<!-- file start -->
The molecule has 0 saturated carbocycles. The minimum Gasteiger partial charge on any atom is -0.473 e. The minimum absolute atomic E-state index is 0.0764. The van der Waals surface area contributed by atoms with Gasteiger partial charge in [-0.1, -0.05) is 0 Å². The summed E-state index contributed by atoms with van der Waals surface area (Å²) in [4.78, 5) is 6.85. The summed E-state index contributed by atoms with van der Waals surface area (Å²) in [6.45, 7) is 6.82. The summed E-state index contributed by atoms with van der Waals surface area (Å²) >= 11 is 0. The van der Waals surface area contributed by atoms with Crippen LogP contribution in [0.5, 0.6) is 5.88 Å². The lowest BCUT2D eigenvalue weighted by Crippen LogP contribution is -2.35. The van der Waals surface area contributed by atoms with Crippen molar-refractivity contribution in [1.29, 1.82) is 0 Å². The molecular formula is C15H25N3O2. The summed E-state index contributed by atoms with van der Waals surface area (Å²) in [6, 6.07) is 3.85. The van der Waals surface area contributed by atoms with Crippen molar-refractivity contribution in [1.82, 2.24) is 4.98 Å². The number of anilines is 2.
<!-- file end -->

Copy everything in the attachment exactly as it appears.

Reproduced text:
The molecule has 0 saturated carbocycles. The minimum Gasteiger partial charge on any atom is -0.473 e. The minimum absolute atomic E-state index is 0.0764. The van der Waals surface area contributed by atoms with Gasteiger partial charge in [-0.1, -0.05) is 0 Å². The summed E-state index contributed by atoms with van der Waals surface area (Å²) in [4.78, 5) is 6.85. The summed E-state index contributed by atoms with van der Waals surface area (Å²) in [6.45, 7) is 6.82. The summed E-state index contributed by atoms with van der Waals surface area (Å²) >= 11 is 0. The van der Waals surface area contributed by atoms with Crippen LogP contribution in [0.5, 0.6) is 5.88 Å². The lowest BCUT2D eigenvalue weighted by Crippen LogP contribution is -2.35. The van der Waals surface area contributed by atoms with Crippen molar-refractivity contribution in [1.29, 1.82) is 0 Å². The molecular formula is C15H25N3O2. The summed E-state index contributed by atoms with van der Waals surface area (Å²) in [6, 6.07) is 3.85. The van der Waals surface area contributed by atoms with Crippen molar-refractivity contribution in [1.82, 2.24) is 4.98 Å². The number of anilines is 2.